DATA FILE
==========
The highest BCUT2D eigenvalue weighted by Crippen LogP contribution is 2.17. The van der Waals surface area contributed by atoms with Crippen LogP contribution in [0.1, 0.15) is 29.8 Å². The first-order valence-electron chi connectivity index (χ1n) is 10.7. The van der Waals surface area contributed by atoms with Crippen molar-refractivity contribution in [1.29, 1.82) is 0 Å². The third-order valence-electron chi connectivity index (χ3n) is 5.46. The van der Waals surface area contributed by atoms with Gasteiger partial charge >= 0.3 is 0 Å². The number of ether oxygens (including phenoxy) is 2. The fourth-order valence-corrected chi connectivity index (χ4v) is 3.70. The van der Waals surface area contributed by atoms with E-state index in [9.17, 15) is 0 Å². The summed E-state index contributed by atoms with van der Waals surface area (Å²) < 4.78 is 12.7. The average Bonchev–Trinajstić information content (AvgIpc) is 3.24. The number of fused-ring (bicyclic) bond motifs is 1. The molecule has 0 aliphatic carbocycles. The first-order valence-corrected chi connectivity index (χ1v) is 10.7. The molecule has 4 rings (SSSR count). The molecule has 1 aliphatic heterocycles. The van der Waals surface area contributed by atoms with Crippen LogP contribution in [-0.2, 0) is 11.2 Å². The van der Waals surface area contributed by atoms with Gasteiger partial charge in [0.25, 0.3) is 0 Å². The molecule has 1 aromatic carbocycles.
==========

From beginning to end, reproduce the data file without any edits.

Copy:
The highest BCUT2D eigenvalue weighted by Crippen LogP contribution is 2.17. The van der Waals surface area contributed by atoms with Crippen LogP contribution in [0.1, 0.15) is 29.8 Å². The first-order valence-electron chi connectivity index (χ1n) is 10.7. The van der Waals surface area contributed by atoms with Crippen molar-refractivity contribution in [1.29, 1.82) is 0 Å². The third-order valence-electron chi connectivity index (χ3n) is 5.46. The van der Waals surface area contributed by atoms with Gasteiger partial charge >= 0.3 is 0 Å². The number of ether oxygens (including phenoxy) is 2. The fourth-order valence-corrected chi connectivity index (χ4v) is 3.70. The van der Waals surface area contributed by atoms with E-state index in [9.17, 15) is 0 Å². The summed E-state index contributed by atoms with van der Waals surface area (Å²) < 4.78 is 12.7. The average Bonchev–Trinajstić information content (AvgIpc) is 3.24. The number of fused-ring (bicyclic) bond motifs is 1. The molecule has 0 aliphatic carbocycles. The first-order valence-corrected chi connectivity index (χ1v) is 10.7. The molecule has 4 rings (SSSR count). The molecule has 1 aliphatic heterocycles. The van der Waals surface area contributed by atoms with Crippen LogP contribution in [-0.2, 0) is 11.2 Å². The van der Waals surface area contributed by atoms with Gasteiger partial charge in [0.25, 0.3) is 0 Å². The molecule has 1 aromatic carbocycles.